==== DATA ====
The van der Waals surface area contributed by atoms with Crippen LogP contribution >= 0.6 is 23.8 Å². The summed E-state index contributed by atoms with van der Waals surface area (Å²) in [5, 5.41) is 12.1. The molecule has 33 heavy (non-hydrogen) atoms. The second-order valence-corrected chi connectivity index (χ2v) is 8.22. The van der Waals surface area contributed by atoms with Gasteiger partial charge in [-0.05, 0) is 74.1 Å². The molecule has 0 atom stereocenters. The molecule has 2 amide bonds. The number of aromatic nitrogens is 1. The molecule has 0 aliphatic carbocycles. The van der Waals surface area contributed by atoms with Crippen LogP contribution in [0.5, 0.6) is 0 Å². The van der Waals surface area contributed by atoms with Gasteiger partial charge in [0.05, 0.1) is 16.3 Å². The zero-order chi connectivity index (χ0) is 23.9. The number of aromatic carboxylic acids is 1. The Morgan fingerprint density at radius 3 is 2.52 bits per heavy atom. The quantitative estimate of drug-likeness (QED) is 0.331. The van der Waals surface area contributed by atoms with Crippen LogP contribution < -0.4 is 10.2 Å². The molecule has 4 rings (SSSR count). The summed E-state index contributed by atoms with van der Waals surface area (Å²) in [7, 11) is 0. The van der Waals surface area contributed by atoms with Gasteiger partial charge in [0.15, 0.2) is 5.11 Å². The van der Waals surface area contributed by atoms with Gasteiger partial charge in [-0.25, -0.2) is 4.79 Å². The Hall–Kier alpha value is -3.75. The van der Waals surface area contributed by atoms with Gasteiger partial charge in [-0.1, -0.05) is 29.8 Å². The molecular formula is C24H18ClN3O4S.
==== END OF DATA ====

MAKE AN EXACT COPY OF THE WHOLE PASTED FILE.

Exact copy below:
The van der Waals surface area contributed by atoms with Crippen LogP contribution >= 0.6 is 23.8 Å². The summed E-state index contributed by atoms with van der Waals surface area (Å²) in [5, 5.41) is 12.1. The molecule has 33 heavy (non-hydrogen) atoms. The second-order valence-corrected chi connectivity index (χ2v) is 8.22. The van der Waals surface area contributed by atoms with Gasteiger partial charge in [-0.05, 0) is 74.1 Å². The molecule has 0 atom stereocenters. The molecule has 2 amide bonds. The number of aromatic nitrogens is 1. The molecule has 0 aliphatic carbocycles. The van der Waals surface area contributed by atoms with Crippen LogP contribution in [0.5, 0.6) is 0 Å². The van der Waals surface area contributed by atoms with Gasteiger partial charge in [0.05, 0.1) is 16.3 Å². The zero-order chi connectivity index (χ0) is 23.9. The number of aromatic carboxylic acids is 1. The Morgan fingerprint density at radius 3 is 2.52 bits per heavy atom. The quantitative estimate of drug-likeness (QED) is 0.331. The van der Waals surface area contributed by atoms with Crippen LogP contribution < -0.4 is 10.2 Å². The molecule has 4 rings (SSSR count). The summed E-state index contributed by atoms with van der Waals surface area (Å²) in [7, 11) is 0. The van der Waals surface area contributed by atoms with Gasteiger partial charge in [0.15, 0.2) is 5.11 Å². The van der Waals surface area contributed by atoms with Gasteiger partial charge in [-0.25, -0.2) is 4.79 Å². The Hall–Kier alpha value is -3.75. The van der Waals surface area contributed by atoms with Gasteiger partial charge in [-0.1, -0.05) is 29.8 Å². The molecular formula is C24H18ClN3O4S.